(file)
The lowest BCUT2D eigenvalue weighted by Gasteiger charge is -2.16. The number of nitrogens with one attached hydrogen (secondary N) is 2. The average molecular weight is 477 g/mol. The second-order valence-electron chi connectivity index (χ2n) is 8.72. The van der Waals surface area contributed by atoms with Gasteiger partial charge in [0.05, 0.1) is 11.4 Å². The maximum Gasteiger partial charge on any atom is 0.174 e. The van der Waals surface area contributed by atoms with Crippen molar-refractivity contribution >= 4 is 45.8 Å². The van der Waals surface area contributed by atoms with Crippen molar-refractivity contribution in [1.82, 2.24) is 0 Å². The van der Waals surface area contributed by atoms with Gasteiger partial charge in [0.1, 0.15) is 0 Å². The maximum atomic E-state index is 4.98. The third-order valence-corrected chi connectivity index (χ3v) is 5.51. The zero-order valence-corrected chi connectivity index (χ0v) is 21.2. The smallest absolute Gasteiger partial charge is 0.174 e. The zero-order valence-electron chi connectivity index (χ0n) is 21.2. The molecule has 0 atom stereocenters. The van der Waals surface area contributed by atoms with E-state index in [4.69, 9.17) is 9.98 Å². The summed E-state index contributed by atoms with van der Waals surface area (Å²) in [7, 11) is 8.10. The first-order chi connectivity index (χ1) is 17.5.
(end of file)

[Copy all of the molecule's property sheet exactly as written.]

The lowest BCUT2D eigenvalue weighted by Gasteiger charge is -2.16. The number of nitrogens with one attached hydrogen (secondary N) is 2. The average molecular weight is 477 g/mol. The second-order valence-electron chi connectivity index (χ2n) is 8.72. The van der Waals surface area contributed by atoms with Gasteiger partial charge in [0.05, 0.1) is 11.4 Å². The maximum Gasteiger partial charge on any atom is 0.174 e. The van der Waals surface area contributed by atoms with Crippen molar-refractivity contribution >= 4 is 45.8 Å². The van der Waals surface area contributed by atoms with Crippen molar-refractivity contribution in [1.82, 2.24) is 0 Å². The van der Waals surface area contributed by atoms with Gasteiger partial charge in [0.1, 0.15) is 0 Å². The maximum atomic E-state index is 4.98. The third-order valence-corrected chi connectivity index (χ3v) is 5.51. The zero-order valence-corrected chi connectivity index (χ0v) is 21.2. The smallest absolute Gasteiger partial charge is 0.174 e. The zero-order valence-electron chi connectivity index (χ0n) is 21.2. The molecule has 0 atom stereocenters. The van der Waals surface area contributed by atoms with E-state index in [4.69, 9.17) is 9.98 Å². The summed E-state index contributed by atoms with van der Waals surface area (Å²) in [7, 11) is 8.10. The first-order chi connectivity index (χ1) is 17.5.